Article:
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The Plot Thickens

Hi, I’m Karen Meadows. Thank you for visiting The Plot Thickens.

I’m lucky enough to be the tenant of one of fifty large allotment gardens in the middle of the small and beautiful stone town of Stamford in England’s East Midlands. The gardens were first created by Brownlow Cecil, 4th Marquess of Exeter in the mid 1800s and their layout has remained virtually unchanged. Between the plots we have some 200 old apple trees, many of them rare varieties, and in 2017 Natural England awarded the gardens heritage orchard status.

Over the centuries at least 500 people have worked these plots. Follow our quest to discover who they were, what they grew, and what shenanigans they got up to. Be prepared for numerous diversions and musings along the way about gardening life here in our quiet (and occasionally not so quiet) little corner of Stamford.

If you haven’t discovered our website yet, do head over to Waterfurlong Orchard Gardens, where you will find a wealth of information about our gardens and gardeners, past and present.

And now for the small print...

The Plot Thickens is a non-commercial blog. All recommendations are based on personal preference and my own or our other gardeners’ own experience. Payments or free goods are not accepted in return for reviews of products and services. If an exception is made this will be clearly stated.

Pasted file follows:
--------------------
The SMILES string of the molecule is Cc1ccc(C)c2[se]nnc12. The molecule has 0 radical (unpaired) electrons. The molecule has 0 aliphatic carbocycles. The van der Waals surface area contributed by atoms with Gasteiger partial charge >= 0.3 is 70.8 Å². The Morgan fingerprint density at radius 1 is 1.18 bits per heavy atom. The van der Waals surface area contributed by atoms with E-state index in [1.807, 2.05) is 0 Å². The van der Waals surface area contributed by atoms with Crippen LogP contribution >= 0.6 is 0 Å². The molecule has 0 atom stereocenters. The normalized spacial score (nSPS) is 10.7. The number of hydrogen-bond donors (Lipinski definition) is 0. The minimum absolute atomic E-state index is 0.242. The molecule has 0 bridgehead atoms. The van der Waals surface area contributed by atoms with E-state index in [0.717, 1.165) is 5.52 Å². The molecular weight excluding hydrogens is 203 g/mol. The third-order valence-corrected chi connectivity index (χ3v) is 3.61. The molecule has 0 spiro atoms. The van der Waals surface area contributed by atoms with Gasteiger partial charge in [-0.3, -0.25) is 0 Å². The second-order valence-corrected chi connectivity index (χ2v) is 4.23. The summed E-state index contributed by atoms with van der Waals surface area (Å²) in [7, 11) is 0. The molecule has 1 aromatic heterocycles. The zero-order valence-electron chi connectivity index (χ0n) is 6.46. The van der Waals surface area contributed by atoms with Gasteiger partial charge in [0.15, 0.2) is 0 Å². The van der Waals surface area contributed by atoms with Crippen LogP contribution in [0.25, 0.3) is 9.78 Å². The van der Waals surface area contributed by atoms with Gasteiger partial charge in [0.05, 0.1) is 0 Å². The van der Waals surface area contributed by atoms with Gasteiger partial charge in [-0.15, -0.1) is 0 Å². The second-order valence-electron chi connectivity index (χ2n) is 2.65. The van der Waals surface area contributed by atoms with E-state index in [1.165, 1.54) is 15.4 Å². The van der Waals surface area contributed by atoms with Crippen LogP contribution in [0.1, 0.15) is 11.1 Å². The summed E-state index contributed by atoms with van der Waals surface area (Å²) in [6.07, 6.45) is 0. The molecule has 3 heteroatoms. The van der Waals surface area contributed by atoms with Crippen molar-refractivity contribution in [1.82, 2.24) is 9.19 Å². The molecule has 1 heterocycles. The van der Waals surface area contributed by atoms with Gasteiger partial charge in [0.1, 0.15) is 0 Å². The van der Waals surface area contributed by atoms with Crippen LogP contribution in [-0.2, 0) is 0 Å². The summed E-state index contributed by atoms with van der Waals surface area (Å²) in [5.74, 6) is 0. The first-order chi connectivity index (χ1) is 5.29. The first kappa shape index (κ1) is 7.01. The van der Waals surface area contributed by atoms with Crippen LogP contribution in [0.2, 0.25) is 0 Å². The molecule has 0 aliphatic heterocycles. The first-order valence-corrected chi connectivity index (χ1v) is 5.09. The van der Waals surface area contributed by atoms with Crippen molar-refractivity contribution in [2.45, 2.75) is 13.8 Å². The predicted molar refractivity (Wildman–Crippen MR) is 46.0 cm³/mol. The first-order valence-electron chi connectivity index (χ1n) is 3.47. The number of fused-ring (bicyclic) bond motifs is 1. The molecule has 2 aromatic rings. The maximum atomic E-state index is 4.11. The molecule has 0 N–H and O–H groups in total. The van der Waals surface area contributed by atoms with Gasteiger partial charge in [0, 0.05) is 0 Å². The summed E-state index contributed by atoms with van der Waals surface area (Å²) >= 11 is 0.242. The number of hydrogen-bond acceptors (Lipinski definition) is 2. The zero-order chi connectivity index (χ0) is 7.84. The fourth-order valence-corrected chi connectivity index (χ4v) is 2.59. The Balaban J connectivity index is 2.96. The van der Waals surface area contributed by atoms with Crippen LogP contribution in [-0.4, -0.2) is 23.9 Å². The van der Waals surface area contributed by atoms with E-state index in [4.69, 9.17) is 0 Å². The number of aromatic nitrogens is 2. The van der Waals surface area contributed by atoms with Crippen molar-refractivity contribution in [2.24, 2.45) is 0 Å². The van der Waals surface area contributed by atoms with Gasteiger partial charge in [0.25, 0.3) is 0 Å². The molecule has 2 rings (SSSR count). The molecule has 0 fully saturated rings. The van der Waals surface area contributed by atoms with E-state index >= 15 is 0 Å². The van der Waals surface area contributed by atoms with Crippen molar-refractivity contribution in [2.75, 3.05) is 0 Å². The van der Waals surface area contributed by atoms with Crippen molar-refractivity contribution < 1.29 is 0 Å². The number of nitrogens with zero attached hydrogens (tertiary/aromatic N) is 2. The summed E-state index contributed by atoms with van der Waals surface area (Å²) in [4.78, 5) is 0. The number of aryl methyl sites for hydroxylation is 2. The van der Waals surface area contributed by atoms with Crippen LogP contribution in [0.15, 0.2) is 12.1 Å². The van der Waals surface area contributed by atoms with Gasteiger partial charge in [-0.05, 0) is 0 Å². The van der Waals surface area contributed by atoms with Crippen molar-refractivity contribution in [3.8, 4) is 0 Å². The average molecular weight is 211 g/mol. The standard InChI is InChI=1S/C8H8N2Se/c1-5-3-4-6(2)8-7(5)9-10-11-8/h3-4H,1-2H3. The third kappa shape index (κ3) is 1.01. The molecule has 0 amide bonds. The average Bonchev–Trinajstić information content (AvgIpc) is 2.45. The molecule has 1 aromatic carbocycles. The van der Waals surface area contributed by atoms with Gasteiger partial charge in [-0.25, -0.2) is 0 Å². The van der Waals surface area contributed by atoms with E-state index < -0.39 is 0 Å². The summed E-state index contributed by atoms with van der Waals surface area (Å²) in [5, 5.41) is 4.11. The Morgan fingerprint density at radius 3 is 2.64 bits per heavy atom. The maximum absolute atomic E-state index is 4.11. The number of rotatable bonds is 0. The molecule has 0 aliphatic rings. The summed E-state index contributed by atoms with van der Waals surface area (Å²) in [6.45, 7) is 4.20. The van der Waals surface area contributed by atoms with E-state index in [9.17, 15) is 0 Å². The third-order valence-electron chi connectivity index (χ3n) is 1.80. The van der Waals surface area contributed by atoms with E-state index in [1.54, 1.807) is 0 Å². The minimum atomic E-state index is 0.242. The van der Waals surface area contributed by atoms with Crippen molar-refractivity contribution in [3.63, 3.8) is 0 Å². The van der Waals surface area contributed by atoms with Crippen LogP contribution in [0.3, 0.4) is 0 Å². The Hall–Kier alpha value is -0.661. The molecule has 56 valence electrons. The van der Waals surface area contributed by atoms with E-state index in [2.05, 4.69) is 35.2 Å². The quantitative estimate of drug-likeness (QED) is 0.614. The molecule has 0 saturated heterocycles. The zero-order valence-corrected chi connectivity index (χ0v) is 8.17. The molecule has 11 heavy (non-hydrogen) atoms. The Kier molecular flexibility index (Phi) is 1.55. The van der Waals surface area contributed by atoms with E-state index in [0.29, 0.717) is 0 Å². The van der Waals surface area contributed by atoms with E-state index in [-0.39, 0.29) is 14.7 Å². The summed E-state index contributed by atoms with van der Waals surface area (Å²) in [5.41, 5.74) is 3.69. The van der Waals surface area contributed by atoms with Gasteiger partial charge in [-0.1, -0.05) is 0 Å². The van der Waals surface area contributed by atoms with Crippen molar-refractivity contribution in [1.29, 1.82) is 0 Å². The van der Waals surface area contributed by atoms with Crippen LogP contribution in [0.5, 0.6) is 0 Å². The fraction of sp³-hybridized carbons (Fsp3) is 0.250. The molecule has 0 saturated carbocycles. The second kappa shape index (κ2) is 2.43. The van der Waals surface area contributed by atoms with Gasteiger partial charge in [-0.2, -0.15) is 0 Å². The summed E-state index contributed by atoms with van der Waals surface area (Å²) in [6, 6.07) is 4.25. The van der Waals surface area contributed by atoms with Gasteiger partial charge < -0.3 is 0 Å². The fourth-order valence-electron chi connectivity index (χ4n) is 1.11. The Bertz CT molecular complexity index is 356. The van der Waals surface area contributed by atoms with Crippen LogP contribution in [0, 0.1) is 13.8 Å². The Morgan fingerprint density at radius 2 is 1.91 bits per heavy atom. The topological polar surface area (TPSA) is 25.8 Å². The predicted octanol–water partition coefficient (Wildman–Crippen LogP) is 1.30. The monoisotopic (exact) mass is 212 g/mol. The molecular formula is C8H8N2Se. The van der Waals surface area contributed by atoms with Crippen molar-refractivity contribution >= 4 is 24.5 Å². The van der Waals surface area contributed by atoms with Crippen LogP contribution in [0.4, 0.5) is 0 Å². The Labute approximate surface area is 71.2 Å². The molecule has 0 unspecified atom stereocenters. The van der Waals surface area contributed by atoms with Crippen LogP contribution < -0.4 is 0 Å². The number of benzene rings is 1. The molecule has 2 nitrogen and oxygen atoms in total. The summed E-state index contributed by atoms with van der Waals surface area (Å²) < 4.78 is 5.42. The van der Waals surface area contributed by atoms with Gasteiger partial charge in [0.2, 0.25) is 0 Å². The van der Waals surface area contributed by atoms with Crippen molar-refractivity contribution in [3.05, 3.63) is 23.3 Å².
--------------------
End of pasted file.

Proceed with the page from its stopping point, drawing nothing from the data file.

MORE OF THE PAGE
All words and images, unless otherwise credited, are my own. If you would like to copy text or images, I’d kindly ask that The Plot Thickens gets a positive mention and a link back to this blog.

Recent Posts

The Rare, Huge And Odoriferous Goat Moth

In April our gardeners went on a search for the frass (droppings) of the Noble Chafer Beetle, a rare and endangered insect whose few survivors live in traditional orchards. We explored rot holes in the old fruit trees and found no evidence of the beetle that day but did come across several other interesting bugs.

Along with us was local entomologist, Deborah Procter, who has since checked out the grub seen here in gardener Jo's

hand and believes it is most likely the larva (caterpillar) of a Goat Moth, another unusual species associated with traditional orchards.

The Goat Moth (cossus cossus) is the UK's heaviest moth, with a wingspan of around 8 cm. It gets its name from the strong, goaty odour of the caterpillar! The wings are cryptically marked to merge with the cracked bark of trees. The purplish-red caterpillar burrows into the trunk of deciduous trees, feeding on the heartwood (old apple trees are a favourite). Because of the long digestion period needed for this food matter, the larva lives for up to five years before pupating. It emerges as an adult moth the following summer, flying in June and July, but not feeding at all and rarely seen.

Goat Moth numbers have declined dramatically in recent years. It is recognised by Natural England as 'nationally scarce' and now lives only in scattered locations south of the Wash.

It's a great find and adds to the mosaic of our Waterfurlong wildlife.


Butterfly Conservation has an excellent factsheet on the Goat Moth.

Copyright © Karen Meadows 2018

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